Quality narration by Henry Leyva and characters/story line with a lot of potential drew me into this book, but with a little less than 4 hours to go, ..Show More »I'm already sick of asking myself why the author didn't do better here or there - or there or there... I'll finish the book because I'm always hopeful, and I'll likely give the second book in the series a chance in hopes that the author outgrows these mistakes with experience, but this is frustrating
"Bad Little Falls", is an outstanding mystery set in a small town in the wilds of Downeast Maine. It revolves around a recurring character named Mike..Show More » Bowditch, a registered Maine Guide (like the author, Paul Doiron), and a Maine Game Warden, and a member of the state's law enforcement, who, through the previous novel, has been reassigned to one of the remotest areas of the state, and perhaps, the U.S.
It starts in the middle of a severe winter, as if there any other kind there, as the sleeping town of Machias, the shire town of Washington County, discovers the activities of certain insomniac and dangerously troubled members of it's tiny community.
The writing is descriptive and heartfelt. The area residents are by and large, desperately poor, and easily taken advantage of. There are some very bad people here as well, and Mike Bowditch, a fish out of water (again, as detailed in Doiron's first novel, "The Poacher's Son"), though a big fish taken to a small pond, falls in to protect a single mother and her odd son from several human predators. It's a cracking good mystery, and read masterfully by Henry Leyva, who performs the unique Downeast accent with grace and respect, as well as Rene Auberjonois, to this listener's ear. I live nearby, down near Acadia National Park, and it's an incredibly complex drawl, but Leyva couldn't have sounded so authentic without Mr. Doiron's careful ear for the language of this far-flung area.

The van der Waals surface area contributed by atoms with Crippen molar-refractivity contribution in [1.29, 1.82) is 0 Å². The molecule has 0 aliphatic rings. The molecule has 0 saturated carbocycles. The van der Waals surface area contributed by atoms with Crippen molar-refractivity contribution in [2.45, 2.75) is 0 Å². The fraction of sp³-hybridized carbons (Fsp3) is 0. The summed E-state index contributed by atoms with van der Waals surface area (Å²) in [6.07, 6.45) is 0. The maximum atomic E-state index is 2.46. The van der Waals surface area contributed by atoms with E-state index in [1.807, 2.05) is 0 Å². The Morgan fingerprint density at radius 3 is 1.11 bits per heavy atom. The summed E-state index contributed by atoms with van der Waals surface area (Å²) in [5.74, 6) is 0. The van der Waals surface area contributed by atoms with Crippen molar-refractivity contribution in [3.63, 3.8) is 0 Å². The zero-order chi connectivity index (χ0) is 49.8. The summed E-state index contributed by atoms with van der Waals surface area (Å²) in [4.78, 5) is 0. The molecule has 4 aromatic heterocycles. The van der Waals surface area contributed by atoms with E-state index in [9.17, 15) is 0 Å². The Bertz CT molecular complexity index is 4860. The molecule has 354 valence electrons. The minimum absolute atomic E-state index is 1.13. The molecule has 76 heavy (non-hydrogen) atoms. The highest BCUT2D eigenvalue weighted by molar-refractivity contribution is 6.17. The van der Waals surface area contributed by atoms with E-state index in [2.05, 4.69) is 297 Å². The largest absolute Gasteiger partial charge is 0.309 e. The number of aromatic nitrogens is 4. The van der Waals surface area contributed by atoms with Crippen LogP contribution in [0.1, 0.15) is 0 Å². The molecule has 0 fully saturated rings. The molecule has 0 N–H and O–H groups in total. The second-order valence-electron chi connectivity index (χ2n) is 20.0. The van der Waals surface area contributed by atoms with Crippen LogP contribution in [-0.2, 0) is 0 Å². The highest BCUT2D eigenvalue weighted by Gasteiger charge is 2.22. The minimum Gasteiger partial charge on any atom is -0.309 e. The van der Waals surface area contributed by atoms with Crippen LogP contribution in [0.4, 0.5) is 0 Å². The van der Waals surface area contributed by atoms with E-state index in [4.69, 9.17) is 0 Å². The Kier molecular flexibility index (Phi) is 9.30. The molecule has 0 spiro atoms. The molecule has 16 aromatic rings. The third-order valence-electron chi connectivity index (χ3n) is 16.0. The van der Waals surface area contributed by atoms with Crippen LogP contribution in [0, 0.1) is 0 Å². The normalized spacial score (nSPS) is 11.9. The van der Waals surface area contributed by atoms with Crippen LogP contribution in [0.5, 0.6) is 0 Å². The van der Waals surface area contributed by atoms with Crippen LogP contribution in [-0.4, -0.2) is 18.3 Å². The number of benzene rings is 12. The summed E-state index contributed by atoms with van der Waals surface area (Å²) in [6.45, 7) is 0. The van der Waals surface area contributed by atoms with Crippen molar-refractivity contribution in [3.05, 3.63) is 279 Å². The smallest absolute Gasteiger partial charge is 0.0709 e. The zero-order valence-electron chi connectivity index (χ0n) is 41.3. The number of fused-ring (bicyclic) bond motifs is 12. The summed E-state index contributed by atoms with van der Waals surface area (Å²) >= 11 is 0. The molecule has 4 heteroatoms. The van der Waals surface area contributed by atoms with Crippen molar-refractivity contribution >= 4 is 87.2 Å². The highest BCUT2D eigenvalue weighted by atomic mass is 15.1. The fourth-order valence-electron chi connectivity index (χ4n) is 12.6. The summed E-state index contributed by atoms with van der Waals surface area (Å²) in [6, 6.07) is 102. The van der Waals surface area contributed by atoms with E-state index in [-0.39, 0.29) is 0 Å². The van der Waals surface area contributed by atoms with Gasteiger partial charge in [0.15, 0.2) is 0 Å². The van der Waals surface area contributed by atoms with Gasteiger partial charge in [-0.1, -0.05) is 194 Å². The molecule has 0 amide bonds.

I highly recommend this, and look forward to another chapter in the life of Mike Bowditch, as he explores his new bailiwick.
This is the best book in the series so far (I am listening to them in order). This story had more depth than the others and the character development..Show More » exceeded my expectation based on the writer's previous books. The main character is further developed, showing a depth and maturity not seen in the prior books.Although the end was predicable, the route included twists, turns and detours not expected.
Doiron's books started great and they keep getting better. Our hero, Mike Bowditch, is at a low point in his life. When a devoted mentor is shot, Mike..Show More » adds some of his injured friend's burdens to his ongoing efforts to care for an absent friend's family. On this course, clues about the shooter start showing up. I love how the exigencies of solving a crime are interwoven with Mike's day-to-day efforts to both be a good man and become a better man. I love spending time with this hero and with the friends he gathers around him. I love seeing Maine natural beauty and gentle friendliness through the lenses of Mike and the author. I highly recommend all the Mike Bowditch stories.
Yes, but it's difficult to describe. The premise is that this warden solves the mystery...sort of. But the whole thing seems to jump around, and while..Show More » things get resolved, and it qualifies as a who done it, simply because you are given so little info you really can't guess, it's one of those rambling accounts where the characters seem to stumble onto info while doing spontaneous and often foolish things. Not that it's uninteresting exactly or difficult to listen to it's just a little hard to realize anything has actually happened. It almost seems anecdotal or a news recap, you see what happened, you see the result or solution but if you had to retell it to someone it would be hard to put in order or pick out the high points in this story.